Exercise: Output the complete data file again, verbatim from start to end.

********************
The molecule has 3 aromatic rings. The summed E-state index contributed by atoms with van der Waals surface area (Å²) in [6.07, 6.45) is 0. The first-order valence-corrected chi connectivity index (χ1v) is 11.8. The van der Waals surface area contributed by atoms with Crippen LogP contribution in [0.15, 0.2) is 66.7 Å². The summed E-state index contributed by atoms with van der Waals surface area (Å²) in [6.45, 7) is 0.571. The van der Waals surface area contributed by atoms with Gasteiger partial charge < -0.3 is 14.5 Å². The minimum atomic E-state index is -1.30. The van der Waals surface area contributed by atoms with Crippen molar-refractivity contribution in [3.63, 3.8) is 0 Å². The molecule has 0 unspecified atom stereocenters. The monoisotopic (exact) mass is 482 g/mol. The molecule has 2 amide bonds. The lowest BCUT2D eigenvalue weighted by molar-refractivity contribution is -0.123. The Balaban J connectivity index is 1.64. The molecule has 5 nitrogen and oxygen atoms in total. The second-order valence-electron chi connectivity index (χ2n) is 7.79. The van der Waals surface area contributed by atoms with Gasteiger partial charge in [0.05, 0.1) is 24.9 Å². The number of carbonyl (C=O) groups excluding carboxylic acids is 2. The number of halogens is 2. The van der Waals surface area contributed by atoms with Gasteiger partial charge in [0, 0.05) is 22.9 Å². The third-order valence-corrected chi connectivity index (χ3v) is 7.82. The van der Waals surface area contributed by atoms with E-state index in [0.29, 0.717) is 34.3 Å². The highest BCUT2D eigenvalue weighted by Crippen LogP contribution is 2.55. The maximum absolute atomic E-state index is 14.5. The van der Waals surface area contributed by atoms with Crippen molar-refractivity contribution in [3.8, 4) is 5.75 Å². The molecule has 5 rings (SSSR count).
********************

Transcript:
The molecule has 3 aromatic rings. The summed E-state index contributed by atoms with van der Waals surface area (Å²) in [6.07, 6.45) is 0. The first-order valence-corrected chi connectivity index (χ1v) is 11.8. The van der Waals surface area contributed by atoms with Crippen LogP contribution in [0.15, 0.2) is 66.7 Å². The summed E-state index contributed by atoms with van der Waals surface area (Å²) in [6.45, 7) is 0.571. The van der Waals surface area contributed by atoms with Gasteiger partial charge < -0.3 is 14.5 Å². The minimum atomic E-state index is -1.30. The van der Waals surface area contributed by atoms with Crippen molar-refractivity contribution in [3.63, 3.8) is 0 Å². The molecule has 0 unspecified atom stereocenters. The monoisotopic (exact) mass is 482 g/mol. The molecule has 2 amide bonds. The lowest BCUT2D eigenvalue weighted by molar-refractivity contribution is -0.123. The Balaban J connectivity index is 1.64. The molecule has 5 nitrogen and oxygen atoms in total. The second-order valence-electron chi connectivity index (χ2n) is 7.79. The van der Waals surface area contributed by atoms with Gasteiger partial charge in [0.05, 0.1) is 24.9 Å². The number of carbonyl (C=O) groups excluding carboxylic acids is 2. The number of halogens is 2. The van der Waals surface area contributed by atoms with Gasteiger partial charge in [0, 0.05) is 22.9 Å². The third-order valence-corrected chi connectivity index (χ3v) is 7.82. The van der Waals surface area contributed by atoms with E-state index in [0.29, 0.717) is 34.3 Å². The highest BCUT2D eigenvalue weighted by Crippen LogP contribution is 2.55. The maximum absolute atomic E-state index is 14.5. The van der Waals surface area contributed by atoms with Crippen molar-refractivity contribution in [3.8, 4) is 5.75 Å². The molecule has 5 rings (SSSR count).